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What you describe is a very difficult predicament to be in- for both of you.
I can only imagine your boyfriend is trying to avoid a big blow up- knowing her history of aggression- Yikes! However, she will continue to be in his life, and as a result, your life, until he's very clear and assertive with her. She will be as involved as he allows her to be. She is likely playing on his guilt, you mentioned he felt, for "breaking her heart".
If she is truly "psychotic", more of a reason he needs to set really clear boundaries with her- or cut off the contact completely. I can understand your upset with this- probably thinking he would just tell her to go away, because the two of you are so committed to one another.
This must be really stressful for him, and you, of course. The sooner the better that he tells her clearly he's in a committed relationship, and that he does not want to risk losing you. If he consistently gives her those clear messages, even knowing she may be persistent in her attempts to stay involved with him, she will be forced to look for support elsewhere. This will not be easy for him, because of her emotional health issues. She will make it difficult for him, and he needs to be prepared for that.
It may not be "pretty" when he sets those expectations and boundaries, because she may push it, and be so persistent and demanding. He will need to stick to the clear message and not get into conversations with her. Coming up with a statement ahead of time, even writing it down, may help him be prepared.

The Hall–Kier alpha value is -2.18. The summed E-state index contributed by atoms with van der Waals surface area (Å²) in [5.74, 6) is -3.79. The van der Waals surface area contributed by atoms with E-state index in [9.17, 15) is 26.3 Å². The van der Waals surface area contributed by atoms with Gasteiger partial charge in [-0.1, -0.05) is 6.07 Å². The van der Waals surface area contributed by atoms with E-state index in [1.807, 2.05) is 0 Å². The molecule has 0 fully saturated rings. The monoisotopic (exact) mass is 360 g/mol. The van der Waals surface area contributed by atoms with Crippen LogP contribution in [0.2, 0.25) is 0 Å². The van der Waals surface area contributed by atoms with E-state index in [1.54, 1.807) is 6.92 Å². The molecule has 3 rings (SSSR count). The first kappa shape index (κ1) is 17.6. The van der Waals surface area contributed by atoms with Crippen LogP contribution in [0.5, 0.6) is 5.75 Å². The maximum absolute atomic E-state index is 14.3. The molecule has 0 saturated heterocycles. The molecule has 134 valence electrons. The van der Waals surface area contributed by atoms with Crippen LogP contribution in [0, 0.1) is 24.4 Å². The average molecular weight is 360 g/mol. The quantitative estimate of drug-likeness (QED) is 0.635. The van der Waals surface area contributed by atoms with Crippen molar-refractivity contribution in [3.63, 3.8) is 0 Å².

It may help him for you to validate how difficult this must be for him. Telling him, "I know this is very difficult for you, that you feel obligated in some way to support her, but our relationship means a lot to me, and I don't want to risk jeopardizing something so important to me, to us". If he supports her emotionally he's not "available" to you or the relationship. If he feels so guilty, including that in his statement to her may allow him to put some closure on this.
If she becomes threatening, or aggressive, he will need to be clear with her that he will not tolerate that, and will call the police if it continues. She sounds like she is capable of lashing out- "arrested for beating up somebody?" Because of the risk here, it's even more important for him to be really clear and assertive. Of course it's not easy, and most of us want to avoid a conflict, avoid confrontation, but your relationship is on the line here.
By texting, talking, allowing her in his home, he is giving her the message that she decides how this is going to go- he just goes along for the ride. She preys on his passivity/ and kindness. She may use her mental and physical health as a way to manipulate him, something he will need to be prepared for. He is not responsible for her being "psychotic", none of us are that powerful to make that happen.
Something to consider, if this was reversed, and it was you in his position, how would he react? I don't think your concerns are to "control" him, you worry about your relationship.
Consider saying: "I love that you are so giving and caring. It's one of the things that attracted me to you. I trust you so much. But I'm getting concerned about your involvement with ___. I don't feel like she respects our relationship, and I need you to set stronger boundaries" It's up to him to set the boundaries and for you to be able to stay out of it.
There is no easy answer to this- if he allows her in his life it's misery, and setting boundaries with her may cause her to escalate- but in the long run he's taking better care of himself and the relationship.
I hope the information is helpful. Let me know if I can assist you again. Thank you for your post!